Like many Americans, Senators Charles Grassley (Iowa) and Sherrod Brown (Ohio) think federal investigators have given banks a mere slap on the wrists for their part in the economic collapse and other misdeeds. So in a letter to U.S. Attorney General Eric Holder, the pair wonder if banks are being viewed by the DOJ as “too big to jail.” [More]

Frontline's "The Untouchables" investigates the lack of criminal prosecutions against Wall Street.

Interview: Frontline’s Martin Smith Talks About The DOJ’s Failure To Prosecute Wall Street

Last week, PBS’ Frontline dedicated an entire hour to the Justice Dept.’s failure to prosecute a single high-ranking bank executive involved in the financial crisis of 2008. Consumerist recently got the chance to discuss the topic with the show’s producer/writer Martin Smith. [More]

Assistant Attorney General Lanny Breuer has been accused by some of being overly fearful of prosecuting big banks.

Report: Asst. Atty. General Who Shied Away From Wall Street Prosecutions To Step Down

Less than 24 hours after his appearance on PBS’ Frontline, where he struggled to explain why his office had brought not one single indictment against a high-level Wall Street executive related to the 2008 financial crisis, Assistant Attorney General Lanny Breuer has reportedly decided to step down. [More]

The Morgan Stanley exec who came up with this list of names is now working for JPMorgan Chase.

‘Nuclear Holocaust’ & ‘Sh!tBag’ Among Clever Names Morgan Stanley Bankers Gave To Toxic Mortgage-Backed Security

Federal prosecutor Lanny Breuer insists he has yet to find enough evidence to bring an indictment against a single Wall Street executive over the 2008 mortgage meltdown, yet lawyers in private lawsuits against the banks continue to turn up some gems — like this one from the Morgan Stanley e-mail vault. [More]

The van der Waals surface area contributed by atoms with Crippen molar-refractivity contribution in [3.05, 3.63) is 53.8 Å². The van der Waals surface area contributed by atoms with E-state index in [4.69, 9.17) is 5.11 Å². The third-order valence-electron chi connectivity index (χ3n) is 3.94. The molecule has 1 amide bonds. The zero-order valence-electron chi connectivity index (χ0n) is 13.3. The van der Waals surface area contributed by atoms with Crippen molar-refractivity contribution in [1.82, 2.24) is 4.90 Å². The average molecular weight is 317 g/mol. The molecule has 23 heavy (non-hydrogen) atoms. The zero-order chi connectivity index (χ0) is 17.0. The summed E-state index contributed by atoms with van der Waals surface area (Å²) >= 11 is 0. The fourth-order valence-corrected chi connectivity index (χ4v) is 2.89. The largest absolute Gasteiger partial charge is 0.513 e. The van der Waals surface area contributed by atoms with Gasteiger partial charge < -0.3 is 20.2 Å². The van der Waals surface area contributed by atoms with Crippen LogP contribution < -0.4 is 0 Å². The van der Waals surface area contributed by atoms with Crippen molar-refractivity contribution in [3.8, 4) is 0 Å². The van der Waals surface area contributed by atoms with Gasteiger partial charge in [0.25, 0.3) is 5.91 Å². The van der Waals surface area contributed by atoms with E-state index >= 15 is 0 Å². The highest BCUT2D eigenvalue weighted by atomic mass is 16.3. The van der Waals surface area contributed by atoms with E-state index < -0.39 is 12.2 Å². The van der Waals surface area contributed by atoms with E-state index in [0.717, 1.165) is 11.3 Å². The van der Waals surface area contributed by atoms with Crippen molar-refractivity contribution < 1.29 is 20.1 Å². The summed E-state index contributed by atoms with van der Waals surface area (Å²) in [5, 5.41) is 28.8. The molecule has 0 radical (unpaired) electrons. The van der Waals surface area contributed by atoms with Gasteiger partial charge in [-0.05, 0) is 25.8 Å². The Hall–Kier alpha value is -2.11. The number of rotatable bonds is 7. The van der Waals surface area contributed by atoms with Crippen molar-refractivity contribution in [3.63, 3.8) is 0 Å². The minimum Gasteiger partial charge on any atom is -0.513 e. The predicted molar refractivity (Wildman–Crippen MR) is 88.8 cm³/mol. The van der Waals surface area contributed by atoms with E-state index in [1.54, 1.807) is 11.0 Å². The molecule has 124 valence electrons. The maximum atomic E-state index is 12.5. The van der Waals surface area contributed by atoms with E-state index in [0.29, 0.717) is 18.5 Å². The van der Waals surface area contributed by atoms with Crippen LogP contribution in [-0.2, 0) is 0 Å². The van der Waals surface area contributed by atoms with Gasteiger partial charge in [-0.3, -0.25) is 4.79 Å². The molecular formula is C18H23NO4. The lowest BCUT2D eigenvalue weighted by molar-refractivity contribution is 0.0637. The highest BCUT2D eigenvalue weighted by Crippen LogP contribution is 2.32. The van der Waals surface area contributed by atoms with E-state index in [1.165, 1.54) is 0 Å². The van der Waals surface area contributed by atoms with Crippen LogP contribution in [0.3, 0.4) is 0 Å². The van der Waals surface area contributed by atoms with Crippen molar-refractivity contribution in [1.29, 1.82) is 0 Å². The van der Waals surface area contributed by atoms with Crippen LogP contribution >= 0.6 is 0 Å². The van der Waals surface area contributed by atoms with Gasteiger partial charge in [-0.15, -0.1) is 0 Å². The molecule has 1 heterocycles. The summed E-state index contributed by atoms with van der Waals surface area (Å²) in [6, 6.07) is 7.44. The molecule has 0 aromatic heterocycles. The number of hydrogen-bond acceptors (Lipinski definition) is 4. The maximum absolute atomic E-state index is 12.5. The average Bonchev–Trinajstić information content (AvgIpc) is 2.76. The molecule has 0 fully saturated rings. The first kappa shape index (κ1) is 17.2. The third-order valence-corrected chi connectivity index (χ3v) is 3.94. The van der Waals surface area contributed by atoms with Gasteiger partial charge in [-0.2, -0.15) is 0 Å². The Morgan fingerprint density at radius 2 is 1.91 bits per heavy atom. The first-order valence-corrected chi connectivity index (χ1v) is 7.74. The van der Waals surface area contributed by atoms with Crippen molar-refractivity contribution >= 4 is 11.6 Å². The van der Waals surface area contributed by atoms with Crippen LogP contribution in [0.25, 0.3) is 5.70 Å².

Assistant Attorney General Lanny Breuer has been accused by some of being overly fearful of prosecuting big banks.

10 Highlights From Frontline Report On Why No Wall Street Execs Are In Jail Over Mortgage Mess

Last night, PBS’ Frontline looked at a question many Americans have asked — Why have no top Wall Street executives been prosecuted for their part in the 2008 financial crisis? — and took it right to man at the Justice Dept. who isn’t bringing those charges. [More]

DOJ Tweaks Verizon Deal To Buy Spectrum From Cable Companies So Consumers Still Have A Few Choices

DOJ Tweaks Verizon Deal To Buy Spectrum From Cable Companies So Consumers Still Have A Few Choices

As we wrote earlier this month, Verizon Wireless’ proposed purchase of billions of dollars worth of wireless spectrum from Comcast, Time Warner Cable and other cable companies that aren’t using it anyway, could result in fewer cable and Internet provider options for American consumers. Well, it looks like the Dept. of Justice was listening to at least some of the concerned voices, as it has given its approval to the deal — but not without some significant changes. [More]

Wells Fargo Receives $175 Million Slap On Wrist Over Discriminatory Loan Allegations

Wells Fargo Receives $175 Million Slap On Wrist Over Discriminatory Loan Allegations

Three years after it began looking into allegations that Wells Fargo had systematically discriminated against minority loan applicants by pushing them into risky, high-cost subprime loans — regardless of their qualifications — the U.S. Dept. of Justice has come to a $175 million settlement with the bank. [More]

Judge Cites Steve Jobs' Own Words In Refusing Dismissal Of E-Book Suit

Judge Cites Steve Jobs' Own Words In Refusing Dismissal Of E-Book Suit

Apple co-founder Steve Jobs’ words came back to haunt the electronics company today. Its attempt to have a judge dismiss charges of e-book price-fixing were refused, in part because of things Jobs said during his time with Apple. [More]

Wells Fargo Prepping For Possible Racial Discrimination Lawsuit

Wells Fargo Prepping For Possible Racial Discrimination Lawsuit

Though it hasn’t been formally accused of anything by the government, Wells Fargo let it be known in a filing with the Securities & Exchange Commission that the Justice Dept. may soon be alleging the bank was involved in discriminating against minority mortgage applicants. [More]